Find Freelance Writing Work
Today is step two in the series 3 Steps To Becoming A Freelance Writer; Find Freelance Writing Work.
When you are starting out as a freelance writer, the idea of putting yourself out there and pitching prospective clients can be pretty terrifying. I remember it well myself, I submitted pitches to some prospects and felt utterly absurd in doing so.
Overcoming that psychological hurdle is one of the biggest steps you can take towards freelance writing success. Once you have the confidence to consistently submit pitches to prospective clients you can focus on the nuts and bolts of getting more work and building your business.
Look For Jobs
Having said that, one issue among startup freelance writers is that they do not go looking for jobs. They somehow expect jobs to find them. Perhaps they submit a handful of pitches and give up when they do not get a response.
So let me make it clear, if you want to become a successful freelance writer, then you are going to have to hustle. To begin with, at least. You cannot expect people to come to you when you have no experience and no reputation. You are going to have to get out there and demonstrate to people why you are worth their time and money.
To give you a sense of scale when I talk about finding jobs, consider Ruth Zive’s “Ten Before Ten”
approach in which she made sure to contact ten prospects before 10 am. Ten prospects every working day soon adds up and makes success all but inevitable.
Fortunately, there are some ways in which you can find work in the freelancing world. Those first few jobs that get you on the ladder should not be too hard to come by if you’re going about the process in the correct manner. Start by reading these posts:
Once you’ve located a prospective client, your likelihood of landing the job comes down to just a couple of things, one of which is the quality of your pitch.
Your pitch plays a huge role in determining in whether you land a job. It is not always the best writer that gets the job; it can be the person who submits the best pitch. Clients are only looking for writing skills; they are looking for someone who demonstrates a desire for the job. They are looking for someone who makes a good impression, someone who sets themselves apart from the crowd. That is what a good pitch can do. This will help you find freelance writing work.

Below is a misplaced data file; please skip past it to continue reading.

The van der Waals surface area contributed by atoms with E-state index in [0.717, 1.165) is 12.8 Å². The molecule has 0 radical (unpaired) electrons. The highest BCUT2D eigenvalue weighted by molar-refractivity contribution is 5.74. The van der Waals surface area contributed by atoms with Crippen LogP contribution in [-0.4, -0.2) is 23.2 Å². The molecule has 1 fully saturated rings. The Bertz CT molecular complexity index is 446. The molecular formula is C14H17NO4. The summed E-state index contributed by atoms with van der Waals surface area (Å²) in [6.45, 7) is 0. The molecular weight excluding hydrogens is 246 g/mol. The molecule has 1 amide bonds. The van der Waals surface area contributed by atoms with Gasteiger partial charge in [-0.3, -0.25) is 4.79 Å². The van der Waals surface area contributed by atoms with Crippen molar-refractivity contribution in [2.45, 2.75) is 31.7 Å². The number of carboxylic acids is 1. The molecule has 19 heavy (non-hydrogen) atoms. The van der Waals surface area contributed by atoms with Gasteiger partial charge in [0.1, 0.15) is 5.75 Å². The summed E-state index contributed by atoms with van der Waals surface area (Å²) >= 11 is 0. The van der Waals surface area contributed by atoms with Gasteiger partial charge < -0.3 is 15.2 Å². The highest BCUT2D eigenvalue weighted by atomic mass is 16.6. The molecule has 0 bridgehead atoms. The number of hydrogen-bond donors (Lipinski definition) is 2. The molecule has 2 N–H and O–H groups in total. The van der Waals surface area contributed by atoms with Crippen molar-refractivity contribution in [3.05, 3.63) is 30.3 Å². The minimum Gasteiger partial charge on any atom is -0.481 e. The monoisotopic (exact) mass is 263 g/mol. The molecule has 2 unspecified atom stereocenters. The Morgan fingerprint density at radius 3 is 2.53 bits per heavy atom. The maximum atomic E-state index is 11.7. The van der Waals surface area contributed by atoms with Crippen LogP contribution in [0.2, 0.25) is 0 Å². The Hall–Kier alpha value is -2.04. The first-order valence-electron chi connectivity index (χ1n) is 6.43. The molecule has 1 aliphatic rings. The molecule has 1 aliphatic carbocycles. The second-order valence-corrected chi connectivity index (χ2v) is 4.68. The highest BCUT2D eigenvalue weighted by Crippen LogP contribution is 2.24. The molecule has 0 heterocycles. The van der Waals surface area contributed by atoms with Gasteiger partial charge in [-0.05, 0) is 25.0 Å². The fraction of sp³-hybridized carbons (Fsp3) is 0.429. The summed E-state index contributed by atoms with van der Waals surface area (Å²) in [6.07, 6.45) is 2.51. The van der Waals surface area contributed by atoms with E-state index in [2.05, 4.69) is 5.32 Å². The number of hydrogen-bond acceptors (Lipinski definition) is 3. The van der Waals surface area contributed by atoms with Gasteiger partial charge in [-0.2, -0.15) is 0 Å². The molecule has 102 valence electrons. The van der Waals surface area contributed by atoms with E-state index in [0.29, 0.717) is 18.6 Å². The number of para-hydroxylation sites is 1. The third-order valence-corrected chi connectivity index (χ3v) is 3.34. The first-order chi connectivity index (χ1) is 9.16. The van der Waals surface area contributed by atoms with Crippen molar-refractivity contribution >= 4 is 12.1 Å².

Get Some Great Samples
A lot of beginner freelance writers feel hamstrung by a lack of quality samples, and they are right. However, they do not appreciate that it is possible to get your hands on samples without getting paid work. The perceived catch-22 of getting quality samples when you cannot get work does not exist.
The first thing I would say about samples is that you shouldn’t attach them as files to pitches. When it comes to online writing, prospective clients want to see that you have been publishing. If you are sending them articles as Word documents, then they are going to wonder why no one has seen fit to publish you.
Regarding getting published, you have three potential solutions:
- Publish content on your blog.
- Guest post on other blogs.
- Land an unpaid ongoing blogging role.
The first is the least effective, but it was enough for me to land my first job. I recommend that you target all three if you are keen on succeeding.
Create A Writer’s Website
Even if you choose not to create your blog to help build your freelance writing business, I consider having a website to be mandatory. After all, you are presenting yourself as a freelance writer you need to demonstrate your technical ability.
Your writer’s website should be the hub to which all prospective clients are referred. It should be linked to from within your email signature so that they can visit it and see that you are not just a fly-by-night hack. The site should be cleanly designed. Refrain from the temptation to try anything fancy with the design unless you know what you are doing.
The site should be presented in a manner that will show any prospective client that you are a candidate worth of their consideration. This will help you find freelance writing work.
Aside from a short biography, contact information and example of work you’ve already had published, your website should feature some positive testimonials relating to your writing abilities and general professionalism. If you have not yet worked as a freelance writer, then you may feel that getting hold of testimonials is impossible, but that is not the case.
The easiest way to get hold of testimonials when starting out is to ask your friends and any colleagues. Their testimonials do not necessarily need to relate directly to your writing ability but can refer to your professionalism, organization skills, reliability, etc.
Another relatively easy way to get testimonials is from bloggers that you have guest posted for or are blogging for on an unpaid basis. Most will probably be happy to write something up for you, and these should relate directly to your writing ability.
Create a Blog
A blog can be a part of a writer’s website, or it can be a stand-alone site.
The topic(s) you choose to cover isn’t necessarily that important. For instance, the subject matter I cover here is rarely directly related to anything that I blog about for clients. But, it certainly will not do you any harm to blog within an area of interest that you would like to be paid to write about. The real benefit is in showcasing your writing ability and your ability to create a successful blog.
If you can show a client that you are good enough to build a community around your blog from the ground up, it serves as a strong mark in your favor as to your ability to help them. It will help you find freelance writing work.
Thank you for reading JonClaytonWrites. Writing For A Living, Working From Home, & Helping Others To Do The Same! Please feel free to express your thoughts and opinions by leaving a comment. Find Freelance Writing Work.